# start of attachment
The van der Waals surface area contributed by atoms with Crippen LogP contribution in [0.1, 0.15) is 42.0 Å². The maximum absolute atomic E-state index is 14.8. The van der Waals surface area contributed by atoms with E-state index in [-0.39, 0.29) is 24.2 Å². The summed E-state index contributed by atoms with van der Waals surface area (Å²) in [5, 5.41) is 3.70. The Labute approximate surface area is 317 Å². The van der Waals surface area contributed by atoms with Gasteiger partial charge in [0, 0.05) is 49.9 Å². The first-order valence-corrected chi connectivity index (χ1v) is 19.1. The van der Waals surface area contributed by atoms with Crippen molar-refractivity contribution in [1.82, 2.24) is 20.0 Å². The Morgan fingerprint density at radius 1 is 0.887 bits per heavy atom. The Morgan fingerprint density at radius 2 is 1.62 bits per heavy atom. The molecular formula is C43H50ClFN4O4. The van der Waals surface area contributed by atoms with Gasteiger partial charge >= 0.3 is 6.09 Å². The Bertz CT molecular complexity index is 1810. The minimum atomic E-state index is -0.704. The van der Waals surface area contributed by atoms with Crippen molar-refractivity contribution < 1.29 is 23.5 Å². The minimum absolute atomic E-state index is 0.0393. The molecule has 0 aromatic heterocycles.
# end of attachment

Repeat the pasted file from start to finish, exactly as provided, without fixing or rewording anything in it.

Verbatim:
The van der Waals surface area contributed by atoms with Crippen LogP contribution in [0.1, 0.15) is 42.0 Å². The maximum absolute atomic E-state index is 14.8. The van der Waals surface area contributed by atoms with E-state index in [-0.39, 0.29) is 24.2 Å². The summed E-state index contributed by atoms with van der Waals surface area (Å²) in [5, 5.41) is 3.70. The Labute approximate surface area is 317 Å². The van der Waals surface area contributed by atoms with Gasteiger partial charge in [0, 0.05) is 49.9 Å². The first-order valence-corrected chi connectivity index (χ1v) is 19.1. The van der Waals surface area contributed by atoms with Crippen molar-refractivity contribution in [1.82, 2.24) is 20.0 Å². The Morgan fingerprint density at radius 1 is 0.887 bits per heavy atom. The Morgan fingerprint density at radius 2 is 1.62 bits per heavy atom. The molecular formula is C43H50ClFN4O4. The van der Waals surface area contributed by atoms with Gasteiger partial charge >= 0.3 is 6.09 Å². The Bertz CT molecular complexity index is 1810. The minimum atomic E-state index is -0.704. The van der Waals surface area contributed by atoms with Crippen molar-refractivity contribution < 1.29 is 23.5 Å². The minimum absolute atomic E-state index is 0.0393. The molecule has 0 aromatic heterocycles.